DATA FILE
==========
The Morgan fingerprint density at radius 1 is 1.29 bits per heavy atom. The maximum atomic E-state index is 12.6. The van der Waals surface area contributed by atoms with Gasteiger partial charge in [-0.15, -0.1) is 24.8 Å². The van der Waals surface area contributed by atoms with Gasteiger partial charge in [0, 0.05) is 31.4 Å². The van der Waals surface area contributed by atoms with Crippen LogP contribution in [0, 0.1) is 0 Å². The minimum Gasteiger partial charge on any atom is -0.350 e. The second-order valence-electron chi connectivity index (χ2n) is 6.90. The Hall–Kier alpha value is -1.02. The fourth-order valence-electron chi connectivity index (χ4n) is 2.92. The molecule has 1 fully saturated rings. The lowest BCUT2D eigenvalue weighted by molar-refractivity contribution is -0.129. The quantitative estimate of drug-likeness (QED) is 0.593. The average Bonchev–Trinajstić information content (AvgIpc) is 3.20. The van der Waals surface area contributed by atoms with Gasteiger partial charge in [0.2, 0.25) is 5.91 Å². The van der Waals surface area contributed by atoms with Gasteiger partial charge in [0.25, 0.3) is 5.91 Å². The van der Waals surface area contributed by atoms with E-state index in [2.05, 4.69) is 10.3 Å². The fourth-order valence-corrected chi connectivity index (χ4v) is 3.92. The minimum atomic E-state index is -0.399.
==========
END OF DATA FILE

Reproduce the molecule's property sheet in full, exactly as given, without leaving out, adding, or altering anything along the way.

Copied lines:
The Morgan fingerprint density at radius 1 is 1.29 bits per heavy atom. The maximum atomic E-state index is 12.6. The van der Waals surface area contributed by atoms with Gasteiger partial charge in [-0.15, -0.1) is 24.8 Å². The van der Waals surface area contributed by atoms with Gasteiger partial charge in [0, 0.05) is 31.4 Å². The van der Waals surface area contributed by atoms with Crippen LogP contribution in [0, 0.1) is 0 Å². The minimum Gasteiger partial charge on any atom is -0.350 e. The second-order valence-electron chi connectivity index (χ2n) is 6.90. The Hall–Kier alpha value is -1.02. The fourth-order valence-electron chi connectivity index (χ4n) is 2.92. The molecule has 1 fully saturated rings. The lowest BCUT2D eigenvalue weighted by molar-refractivity contribution is -0.129. The quantitative estimate of drug-likeness (QED) is 0.593. The average Bonchev–Trinajstić information content (AvgIpc) is 3.20. The van der Waals surface area contributed by atoms with Gasteiger partial charge in [0.2, 0.25) is 5.91 Å². The van der Waals surface area contributed by atoms with Gasteiger partial charge in [0.25, 0.3) is 5.91 Å². The van der Waals surface area contributed by atoms with E-state index in [2.05, 4.69) is 10.3 Å². The fourth-order valence-corrected chi connectivity index (χ4v) is 3.92. The minimum atomic E-state index is -0.399.